NY Times columnist Nick Kristof makes quite a claim in the opening of his latest piece, entitled “The False Debate About Attacking Iran“:
I wonder if we in the news media aren’t inadvertently leaving the impression that there is a genuine debate among experts about whether an Israeli military strike on Iran makes sense this year.There really isn’t such a debate. Or rather, it’s the same kind of debate as the one about climate change — credible experts are overwhelmingly on one side.
Politico‘s Dylan Byers disagrees:
Early last month, former Democratic senator Charles Robb (chair the 2004 Iraq Intelligence Commission) and retired general and air commander Charles Wald (a leader of the Bipartisan Policy Center’s Foreign Policy Project) wrote a column in the Wall Street Journal arguing that military action must be considered as a means for preventing Iran’s nuclear ambitions…Earlier this month, Michael Singh, a former senior director for Middle East affairs at the National Security Council, argued in Foreign Policy that allowing Iran nuclear capability “would be a dangerous miscalculation.” He reiterated that strategy in an essay for The Washington Quarterly last week titled, “To Keep The Peace With Iran, Threaten To Strike.”…In perhaps the surest sign that a debate is taking place, on March 7, the Foreign Policy Initiative hosted a debate moderated by Newsweek’s Eli Lake titled “Time to Attack Iran? U.S. Policy and Iran’s Nuclear Program”:The debate—which included panelists CNA Research Analyst Elbridge A. Colby, FPI Executive Director Jamie M. Fly, and Georgetown University Professor Matthew Kroenig—focused on potential U.S. policy options towards Iran, ranging from containment and deterrence, to targeted military strikes on the country’s nuclear facilities, to broader military strikes aimed also at destabilizing the Iranian regime.There are, it seems, plenty of “credible experts” debating “about whether an Israeli military strike on Iran makes sense this year.”
Byers concludes his critique, which is worth reading in full, by noting “Iran is not climate change. There is no science to it.” Of course, a lot depends on how you define “credible expert.”The debate over Iran policy is a difficult one; at Via Meadia we think that for both the US and Israel the smart policy choice for now is to press on with sanctions and other efforts against the Iranian program in the hope of avoiding either a war with Iran or an Iranian nuclear weapon. And if that policy fails and we are left with the stark choice of an Iranian nuclear weapon or a military strike against Iran?At that point we side with President Obama, who has called an Iranian weapon unacceptable and says that “containing” a nuclear Iran is not an option. And while we have to wait for the secret cable traffic to be published on Wikileaks or leaked to the newspapers like everyone else, it seems to us that the go or no go moment on a military strike is not here yet, at least not for the United States. We hope it never comes.Others come to different points of view — some want a more aggressive, forward leaning posture that could lead to an Israeli or US strike sooner rather than later, and others disagree with the President and argue that the US could coexist quite happily with a nuclear Iran.Nick Kristof often has smart things to say about world affairs, but by consigning the advocates of a policy option he deplores to the far fringes of debate, he risks misleading both himself and his readers. What’s happening is that the discussion over how to frame the question about when to attack Iran is evolving, and depending on how that discussion goes, the military timetable could move up or down.Kristof himself seems to understand at least some of this; in a gentlemanly response to Byers’ Politico piece Kristof reiterates his climate change argument about the preponderance of expert opinion being against a 2012 strike against Iran but it comes with a significant qualification:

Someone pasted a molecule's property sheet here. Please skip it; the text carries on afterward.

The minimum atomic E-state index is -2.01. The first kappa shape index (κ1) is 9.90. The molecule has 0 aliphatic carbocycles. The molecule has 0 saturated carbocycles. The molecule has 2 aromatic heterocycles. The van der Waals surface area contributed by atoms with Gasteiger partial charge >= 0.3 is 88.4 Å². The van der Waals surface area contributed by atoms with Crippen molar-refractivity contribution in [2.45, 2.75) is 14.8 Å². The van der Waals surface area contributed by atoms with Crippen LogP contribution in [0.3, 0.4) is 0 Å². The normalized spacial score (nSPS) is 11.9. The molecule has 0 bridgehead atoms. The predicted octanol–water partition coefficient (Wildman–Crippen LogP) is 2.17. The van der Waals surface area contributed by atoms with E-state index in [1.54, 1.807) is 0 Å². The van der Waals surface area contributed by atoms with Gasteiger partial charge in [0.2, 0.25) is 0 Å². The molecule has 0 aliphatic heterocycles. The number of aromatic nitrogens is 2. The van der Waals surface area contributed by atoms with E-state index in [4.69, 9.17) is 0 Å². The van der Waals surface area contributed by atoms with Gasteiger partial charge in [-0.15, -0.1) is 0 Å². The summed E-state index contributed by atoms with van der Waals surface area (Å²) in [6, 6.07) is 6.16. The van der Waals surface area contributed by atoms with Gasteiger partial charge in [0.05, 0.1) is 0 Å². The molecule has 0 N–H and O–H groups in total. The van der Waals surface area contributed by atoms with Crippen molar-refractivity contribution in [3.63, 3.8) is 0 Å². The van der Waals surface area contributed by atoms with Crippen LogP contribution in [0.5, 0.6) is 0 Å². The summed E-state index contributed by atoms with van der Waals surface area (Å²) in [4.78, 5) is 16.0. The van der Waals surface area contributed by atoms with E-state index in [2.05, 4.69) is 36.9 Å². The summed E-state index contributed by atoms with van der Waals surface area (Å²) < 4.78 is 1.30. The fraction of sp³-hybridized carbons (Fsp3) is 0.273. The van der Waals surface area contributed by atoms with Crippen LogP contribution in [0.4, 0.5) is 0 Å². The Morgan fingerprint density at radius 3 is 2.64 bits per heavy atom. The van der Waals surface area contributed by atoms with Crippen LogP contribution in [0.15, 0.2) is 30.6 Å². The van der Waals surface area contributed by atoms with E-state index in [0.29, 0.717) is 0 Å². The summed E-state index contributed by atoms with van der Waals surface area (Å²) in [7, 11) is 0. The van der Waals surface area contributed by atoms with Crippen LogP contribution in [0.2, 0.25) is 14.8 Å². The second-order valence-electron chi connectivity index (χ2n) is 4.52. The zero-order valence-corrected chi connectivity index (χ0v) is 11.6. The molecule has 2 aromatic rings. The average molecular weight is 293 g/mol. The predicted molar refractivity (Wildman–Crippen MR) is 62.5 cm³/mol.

There’s plenty of honest debate about whether there should be a red line and where it should be (capability or weaponization). But very little debate about whether a military strike this year makes sense. Among int’l security circles, or retired mil/intel people, it feels just like the climate change “debate.”
As Byers responds, the connection between the debate over the ‘red line’ that would justify or even require an attack on Iran has huge implications for the question of whether an early attack on Iran makes sense. One reason that more voices aren’t advocating a 2012 strike is that so many people believe that the real question is what the red line is. If you think that ‘capability’ rather than ‘weaponization’ is the red line, it follows rather automatically that you are open to an attack in the short term. Arguing about an attack date in a vacuum doesn’t make sense; once you have established the parameters within which a military strategy takes shape, you will get an answer about when and if you should attack.If those who think that it is capability rather than weaponization that should determine the timeline for a military strike win that debate, the timetable discussion assumes a new and more urgent character and a 2012 strike might start to look considerably less unattractive. That uncomfortable and inconvenient truth would escape a casual reader of either Kristof’s initial column or his later response, but it is something to keep in mind when trying to make sense out of the conflicting signals coming from the Middle East.